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Making contact

The email adviser

What do I write to someone I hardly know? How can I tell whether we could be compatible? And can you really flirt on email? Here are some tips for your Parship emails.

The email adviser

Well here we are, and there’s no gallant Cyrano de Bergerac on hand to take over the task of writing those delicate emails of courtship. But don’t worry, it’s not so difficult - and it’s lots of fun too.

It’s all about you

Focus on what it’s really all about. You want the recipient of your email to answer you and to find out whether the two of you are on the same wavelength. If you keep that in mind you will avoid major gaffes, such as an email of this kind: “Hi, sweetheart. Why not send me your photo?” An in-your-face message of that kind is hardly like to elicit a positive response - and, what’s more, there is no hint of individuality about it. According to a Parship survey of 800 members, the first emails you send should indicate that you are genuinely interested in the other person. For 43% of respondents this was much more important than the length or originality of the correspondence. Admittedly, the two of you don’t know each other yet, but if you take a good look at someone’s Parship profile it can give you all sorts of starting points. Latch onto the details that catch your imagination and ask some questions.

More about me

Of course you should talk about yourself in your emails too, but if you are in any doubt it’s better to say too little than too much - and it’s better to make the person curious than to bore him or her. Avoid drawing attention to your real or imagined flaws and failings, but it’s also not a good idea to list all your life’s achievements. Standard emails that you send to various recipients are acceptable when you launch a correspondence - as long as they are well written and you personalise them a little. For instance, a standard email could contain some more questions in the style of Parship’s ‘About me’ page, along with your own answers. You should keep ‘streams of consciousness’ to a minimum (“ … it would be nice to have a horse again, mmm, I’m hungry now and I’m going to make myself something nice to eat, though I wouldn’t mind losing a bit of weight, not that I think I’m fat or anything …”) They key is to think in terms of a dialogue rather than a monologue.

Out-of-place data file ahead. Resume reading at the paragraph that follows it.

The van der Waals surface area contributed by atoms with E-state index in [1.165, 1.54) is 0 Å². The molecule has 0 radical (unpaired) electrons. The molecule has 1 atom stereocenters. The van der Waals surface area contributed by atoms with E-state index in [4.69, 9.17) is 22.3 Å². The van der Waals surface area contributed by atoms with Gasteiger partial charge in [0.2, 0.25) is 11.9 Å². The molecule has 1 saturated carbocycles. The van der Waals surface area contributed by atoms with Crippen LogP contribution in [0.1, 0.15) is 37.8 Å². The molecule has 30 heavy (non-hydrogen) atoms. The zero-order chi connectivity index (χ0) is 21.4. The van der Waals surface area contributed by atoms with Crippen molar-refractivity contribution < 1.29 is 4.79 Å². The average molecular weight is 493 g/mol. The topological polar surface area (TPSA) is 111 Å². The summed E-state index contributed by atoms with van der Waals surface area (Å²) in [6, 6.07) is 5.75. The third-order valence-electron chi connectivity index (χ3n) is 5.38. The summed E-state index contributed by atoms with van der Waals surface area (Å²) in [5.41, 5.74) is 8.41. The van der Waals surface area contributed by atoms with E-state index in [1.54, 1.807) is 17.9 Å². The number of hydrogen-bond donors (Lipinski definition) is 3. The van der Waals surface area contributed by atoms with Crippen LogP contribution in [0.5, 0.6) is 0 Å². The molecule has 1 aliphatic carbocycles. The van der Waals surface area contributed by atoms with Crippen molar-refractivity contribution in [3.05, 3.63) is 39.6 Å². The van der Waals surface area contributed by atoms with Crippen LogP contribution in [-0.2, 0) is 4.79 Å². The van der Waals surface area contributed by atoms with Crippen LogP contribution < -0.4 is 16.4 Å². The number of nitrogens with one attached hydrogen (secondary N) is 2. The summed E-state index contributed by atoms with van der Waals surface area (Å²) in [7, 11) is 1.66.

Enter into a dialogue

If two people are going to tune into each other online, a certain amount of intuition needs to come into play. You don’t have any expressions or body language to work with, just the written word. You should start off by playing things safe as you get a sense of each other. Keep things brief to start with, so, if it doesn’t lead anywhere, you won’t have wasted your time and creativity. Wait for an answer before starting work on the next email. If you particularly like something in an email that you’ve received, reinterpret it and re-use it in your own way.

Has the other person asked you questions? Then it’s obvious how you should try and reply. If you think a certain question is jumping the gun, say why you don’t want to answer it for the moment. And if something the other person writes bothers you, ask them about it. It might just be a misunderstanding. A useful tip: draft your mails in Word rather than directly in the email format. Check the spelling and then just copy the text into the Parship messaging system.

Flirting by email

If you really want to spoil the mood, express a lack of confidence in Internet dating or in yourself … “Actually, I don’t think you can get to know someone over the internet. There’s something the matter with all the men/women on here,” while a sentence like “Hopefully you won’t delete me straight away …” might come from the heart, but also might prompt the recipient to wonder what the problem is, and it’s not so easy to get excited about someone you feel sorry for. Getting to know each other by email works in a similar way to real life … Look for points in common, pay the other person compliments (though don’t overdo them) and adopt a tone that’s light and witty rather than heavy or suggestive. If you both enjoy cakes and Jodie Foster movies, those are better topics of conversation than past relationships of your sexual desires. The same would apply in a real-life context.

From the inside out

Another member appeals to you, but email banter isn’t your thing, or maybe you’re at risk of throwing yourself too far into it and giving too much away. In both cases, you should look to arrange a meeting as soon as possible after your first exchange of emails. On the other hand, if you’ve found a nice person to correspond with, enjoy the experience of discovering someone gradually by email. Members have described the Parship experience as ‘getting to know someone from the inside out’. You can enjoy telling your best stories again (“Why I collect coffee pots,” “Why I teach physics”, “Why I called my daughter Alexandra”) - you can expect the relevant questions to be asked. And check your email impressions of the other person by exchanging photos, phoning each other or by meeting up.

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